Reduction of laser-induced choroidal neovascularization by intravitreal vasohibin-1 in monkey eyes

Hideyuki Onami, Nobuhiro Nagai, Shigeki MacHida, Norihiro Kumasaka, Ryosuke Wakusawa, Yumi Ishikawa, Hikaru Sonoda, Yasufumi Sato, Toshiaki Abe

Research output: Contribution to journalArticle

9 Citations (Scopus)

Abstract

PURPOSE: To determine whether intravitreal vasohibin-1 will reduce the grade of the choroidal neovascularization in monkey eyes. METHODS: Choroidal neovascularizations were induced in 12 monkey eyes by laser photocoagulation. Three monkeys were evaluated for the safety of the vasohibin-1 injections, 6 monkeys for the effects of a single injection, and 3 monkeys for repeated injections of vasohibin-1. Ophthalmoscopy, fluorescein angiography, focal electroretinograms, and optical coherence tomography were used for the evaluations. The level of vascular endothelial growth factor in the aqueous was determined by enzyme-linked immunosorbent assay. Immunohistochemistry was performed. RESULTS: An intravitreal injection of 10 μg of vasohibin-1 induced mild intraocular inflammation. Eyes with an intravitreal injection of 0.1 μg and 1.0 μg of vasohibin-1 had significant less fluorescein leakage from the choroidal neovascularizations and larger amplitude focal electroretinograms than that of vehicle-injected eyes. Similar results were obtained by repeated injections of 0.1 μg of vasohibin-1. Immunohistochemistry showed that vasohibin-1 was expressed mainly in the endothelial cells within the choroidal neovascularizations. The vascular endothelial growth factor level was not significantly altered by intravitreal vasohibin-1. CONCLUSION: The reduction of the laser-induced choroidal neovascularizations and preservation of macular function in monkey by intravitreal vasohibin-1 suggest that it should be considered for suppressing choroidal neovascularizations in humans.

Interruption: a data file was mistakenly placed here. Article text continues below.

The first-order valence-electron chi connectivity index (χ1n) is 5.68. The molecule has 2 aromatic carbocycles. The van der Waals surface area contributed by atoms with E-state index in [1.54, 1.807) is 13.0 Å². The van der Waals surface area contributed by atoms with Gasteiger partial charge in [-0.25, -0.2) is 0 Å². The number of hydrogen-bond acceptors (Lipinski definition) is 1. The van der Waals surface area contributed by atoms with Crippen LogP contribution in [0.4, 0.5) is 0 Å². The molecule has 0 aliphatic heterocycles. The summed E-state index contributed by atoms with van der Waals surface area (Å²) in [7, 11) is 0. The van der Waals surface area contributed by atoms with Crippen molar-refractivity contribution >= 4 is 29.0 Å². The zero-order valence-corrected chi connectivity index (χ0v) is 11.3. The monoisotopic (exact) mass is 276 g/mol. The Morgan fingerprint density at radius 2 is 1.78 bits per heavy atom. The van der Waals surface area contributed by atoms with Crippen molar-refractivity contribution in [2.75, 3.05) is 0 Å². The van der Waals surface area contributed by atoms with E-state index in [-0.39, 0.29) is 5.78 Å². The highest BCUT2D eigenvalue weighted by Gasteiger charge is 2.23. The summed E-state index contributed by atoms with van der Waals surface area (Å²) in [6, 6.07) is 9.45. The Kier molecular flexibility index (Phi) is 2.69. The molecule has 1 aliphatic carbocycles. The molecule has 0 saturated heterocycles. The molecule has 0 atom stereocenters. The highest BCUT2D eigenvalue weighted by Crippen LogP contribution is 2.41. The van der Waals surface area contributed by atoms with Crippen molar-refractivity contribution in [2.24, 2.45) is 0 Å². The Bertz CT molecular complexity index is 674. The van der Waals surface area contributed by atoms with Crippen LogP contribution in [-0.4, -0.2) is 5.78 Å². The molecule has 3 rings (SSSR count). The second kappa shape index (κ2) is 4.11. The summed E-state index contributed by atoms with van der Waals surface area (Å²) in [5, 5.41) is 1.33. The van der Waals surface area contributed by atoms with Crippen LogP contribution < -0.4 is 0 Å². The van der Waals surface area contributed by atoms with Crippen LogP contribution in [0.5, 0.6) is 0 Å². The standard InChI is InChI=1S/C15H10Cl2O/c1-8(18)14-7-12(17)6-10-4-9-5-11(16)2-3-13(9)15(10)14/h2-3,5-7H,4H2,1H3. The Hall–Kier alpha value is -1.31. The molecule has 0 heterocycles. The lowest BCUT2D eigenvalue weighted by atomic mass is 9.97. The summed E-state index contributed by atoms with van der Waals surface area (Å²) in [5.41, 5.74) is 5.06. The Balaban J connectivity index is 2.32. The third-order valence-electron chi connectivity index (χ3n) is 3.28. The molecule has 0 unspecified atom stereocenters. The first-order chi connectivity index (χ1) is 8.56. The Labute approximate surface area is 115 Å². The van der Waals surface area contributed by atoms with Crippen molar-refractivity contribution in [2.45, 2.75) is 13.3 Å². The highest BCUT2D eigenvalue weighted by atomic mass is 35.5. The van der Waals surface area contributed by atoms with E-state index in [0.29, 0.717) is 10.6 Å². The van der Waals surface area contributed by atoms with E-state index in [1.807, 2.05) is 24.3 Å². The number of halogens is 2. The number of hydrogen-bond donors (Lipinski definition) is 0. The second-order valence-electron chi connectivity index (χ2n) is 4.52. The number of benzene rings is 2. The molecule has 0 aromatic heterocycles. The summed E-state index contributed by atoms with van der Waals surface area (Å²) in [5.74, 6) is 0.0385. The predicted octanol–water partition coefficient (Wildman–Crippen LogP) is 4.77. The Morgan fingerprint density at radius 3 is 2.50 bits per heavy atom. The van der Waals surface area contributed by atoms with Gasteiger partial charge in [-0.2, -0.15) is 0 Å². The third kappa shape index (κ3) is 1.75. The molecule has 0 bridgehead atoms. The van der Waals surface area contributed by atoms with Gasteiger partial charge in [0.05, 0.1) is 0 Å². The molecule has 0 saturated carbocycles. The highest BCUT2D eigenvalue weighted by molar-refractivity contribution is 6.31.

Original languageEnglish
Pages (from-to)1204-1213
Number of pages10
JournalRetina
Volume32
Issue number6
DOIs
Publication statusPublished - 2012 Jun 1

Keywords

  • choroidal neovascularization
  • laserinduced
  • monkey
  • vascular endothelial growth factor
  • vasohibin-1

ASJC Scopus subject areas

  • Ophthalmology

Fingerprint Dive into the research topics of 'Reduction of laser-induced choroidal neovascularization by intravitreal vasohibin-1 in monkey eyes'. Together they form a unique fingerprint.

  • Cite this